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The Super Circular: Is It Reform or Something Else?

Introduction

The release of the super circular by the U.S. Office of Management and Budget (OMB) in the December 26, 2013, issue of the Federal Register has ushered in the largest rewrite of pre- and post-award grant policy since the origin of the circular management system in the early 1970s.


In this second of eight briefings on the new super circular, The Grantsmanship Center turns its attention to the big picture of federal grant reform. With a regulatory guidance document of this length, it’s easy to get so lost in the many particular items of change as to lose sight of the way grants, as we have known them to be especially during the last 40-plus years, will change overall.


What's a Social Entrepreneur?

Since reading a 2010 paper by Howard Husock published by the Philanthropy Roundtable, I’ve had this question on my mind. Ruth McCambridge of the Nonprofit Quarterly raised it again not too long ago in a LinkedIn group (Readers of the Nonprofit Quarterly), and I was compelled to peck out a quick reply on my iPhone while waiting for a 6 am flight home from McAllen, TX, where I’d been teaching (yes, there were typos).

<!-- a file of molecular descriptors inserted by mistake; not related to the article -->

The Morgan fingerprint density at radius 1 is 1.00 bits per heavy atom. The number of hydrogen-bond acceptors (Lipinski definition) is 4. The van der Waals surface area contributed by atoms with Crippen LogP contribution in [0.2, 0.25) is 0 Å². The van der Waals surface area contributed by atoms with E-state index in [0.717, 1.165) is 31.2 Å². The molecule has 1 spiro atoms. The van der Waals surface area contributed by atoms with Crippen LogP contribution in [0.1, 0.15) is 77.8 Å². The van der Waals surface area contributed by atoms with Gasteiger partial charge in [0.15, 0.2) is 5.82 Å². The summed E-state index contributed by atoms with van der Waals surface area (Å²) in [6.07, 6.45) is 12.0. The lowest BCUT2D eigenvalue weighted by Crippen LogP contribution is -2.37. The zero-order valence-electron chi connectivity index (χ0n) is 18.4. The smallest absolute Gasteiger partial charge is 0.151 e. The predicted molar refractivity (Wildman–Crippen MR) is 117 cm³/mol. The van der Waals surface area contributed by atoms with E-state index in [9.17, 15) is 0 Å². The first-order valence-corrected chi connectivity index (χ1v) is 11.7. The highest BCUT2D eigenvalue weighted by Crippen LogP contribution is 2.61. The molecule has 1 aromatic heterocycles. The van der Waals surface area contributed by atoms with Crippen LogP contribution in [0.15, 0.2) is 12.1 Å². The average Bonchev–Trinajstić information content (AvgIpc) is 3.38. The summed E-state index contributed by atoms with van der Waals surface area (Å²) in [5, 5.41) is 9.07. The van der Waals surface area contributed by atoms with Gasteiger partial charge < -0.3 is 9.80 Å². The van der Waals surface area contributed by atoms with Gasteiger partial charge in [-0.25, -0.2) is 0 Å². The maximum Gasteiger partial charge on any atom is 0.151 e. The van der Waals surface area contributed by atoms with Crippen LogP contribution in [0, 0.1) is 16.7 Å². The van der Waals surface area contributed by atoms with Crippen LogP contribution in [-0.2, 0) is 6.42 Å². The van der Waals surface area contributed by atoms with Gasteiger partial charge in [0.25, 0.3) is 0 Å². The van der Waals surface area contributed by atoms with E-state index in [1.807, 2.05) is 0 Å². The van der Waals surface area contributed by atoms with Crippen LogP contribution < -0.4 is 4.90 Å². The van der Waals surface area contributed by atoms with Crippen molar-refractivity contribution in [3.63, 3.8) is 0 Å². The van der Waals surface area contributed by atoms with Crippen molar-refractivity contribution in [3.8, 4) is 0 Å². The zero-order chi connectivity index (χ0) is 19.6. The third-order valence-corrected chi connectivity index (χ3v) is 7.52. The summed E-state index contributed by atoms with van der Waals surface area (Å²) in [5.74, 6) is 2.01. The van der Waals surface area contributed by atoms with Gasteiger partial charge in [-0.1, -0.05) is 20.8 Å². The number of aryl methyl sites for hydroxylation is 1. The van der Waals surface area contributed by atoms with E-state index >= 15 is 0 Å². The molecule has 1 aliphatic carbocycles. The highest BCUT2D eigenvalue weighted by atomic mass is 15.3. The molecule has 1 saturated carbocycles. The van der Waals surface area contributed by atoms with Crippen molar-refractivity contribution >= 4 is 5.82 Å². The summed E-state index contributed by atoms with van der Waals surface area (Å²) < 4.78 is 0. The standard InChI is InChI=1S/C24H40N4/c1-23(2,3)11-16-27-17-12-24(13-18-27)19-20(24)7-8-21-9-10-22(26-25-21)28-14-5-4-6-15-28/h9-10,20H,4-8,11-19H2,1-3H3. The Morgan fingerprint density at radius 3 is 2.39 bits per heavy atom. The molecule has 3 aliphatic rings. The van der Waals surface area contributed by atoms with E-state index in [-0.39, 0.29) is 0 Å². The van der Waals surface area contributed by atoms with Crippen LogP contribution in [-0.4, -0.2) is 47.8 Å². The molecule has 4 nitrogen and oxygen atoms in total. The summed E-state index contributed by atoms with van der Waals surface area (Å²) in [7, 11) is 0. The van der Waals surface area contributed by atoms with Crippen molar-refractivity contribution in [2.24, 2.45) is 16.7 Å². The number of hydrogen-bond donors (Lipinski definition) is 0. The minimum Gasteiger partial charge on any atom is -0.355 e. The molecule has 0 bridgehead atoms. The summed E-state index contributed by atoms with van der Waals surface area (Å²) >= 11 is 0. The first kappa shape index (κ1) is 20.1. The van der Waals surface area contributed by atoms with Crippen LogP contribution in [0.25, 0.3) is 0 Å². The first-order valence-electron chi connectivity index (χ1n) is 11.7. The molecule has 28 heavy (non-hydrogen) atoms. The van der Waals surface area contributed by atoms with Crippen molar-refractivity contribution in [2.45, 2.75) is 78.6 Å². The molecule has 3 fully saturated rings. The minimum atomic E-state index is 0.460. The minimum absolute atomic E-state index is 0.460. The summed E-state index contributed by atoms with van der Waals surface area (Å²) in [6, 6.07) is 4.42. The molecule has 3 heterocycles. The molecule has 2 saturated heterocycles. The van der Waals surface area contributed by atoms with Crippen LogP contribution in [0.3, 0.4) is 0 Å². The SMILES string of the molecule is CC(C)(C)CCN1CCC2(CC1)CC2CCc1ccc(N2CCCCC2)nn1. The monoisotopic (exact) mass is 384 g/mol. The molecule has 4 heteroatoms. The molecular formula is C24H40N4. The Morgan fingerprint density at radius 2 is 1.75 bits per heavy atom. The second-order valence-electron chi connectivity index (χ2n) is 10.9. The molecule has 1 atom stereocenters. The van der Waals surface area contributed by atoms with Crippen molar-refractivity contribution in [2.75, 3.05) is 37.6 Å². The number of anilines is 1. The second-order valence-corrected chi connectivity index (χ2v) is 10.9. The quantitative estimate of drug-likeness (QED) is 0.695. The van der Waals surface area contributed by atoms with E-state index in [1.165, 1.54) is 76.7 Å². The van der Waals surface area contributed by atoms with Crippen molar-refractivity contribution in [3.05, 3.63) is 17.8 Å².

Junk Money?

Junk Money

In the field of fund development, grants aren’t all that well respected. Once, after I was well known for bringing in millions of grant dollars, a local fund development director recognized me as “the woman who raises all the junk money.” Junk money?

 

Fund development professionals focus on individual giving because it’s the largest piece of the philanthropic pie. Individual giving represented about 73% of all giving in 2011, and 81% if you throw in bequests–the dollars total about $242.20 billion. Fund development professionals also focus here because the dollars are generally flexible, renewable, and growable. Individual giving done right can be the beanstalk to the golden eggs that just keep coming. I get that.

 

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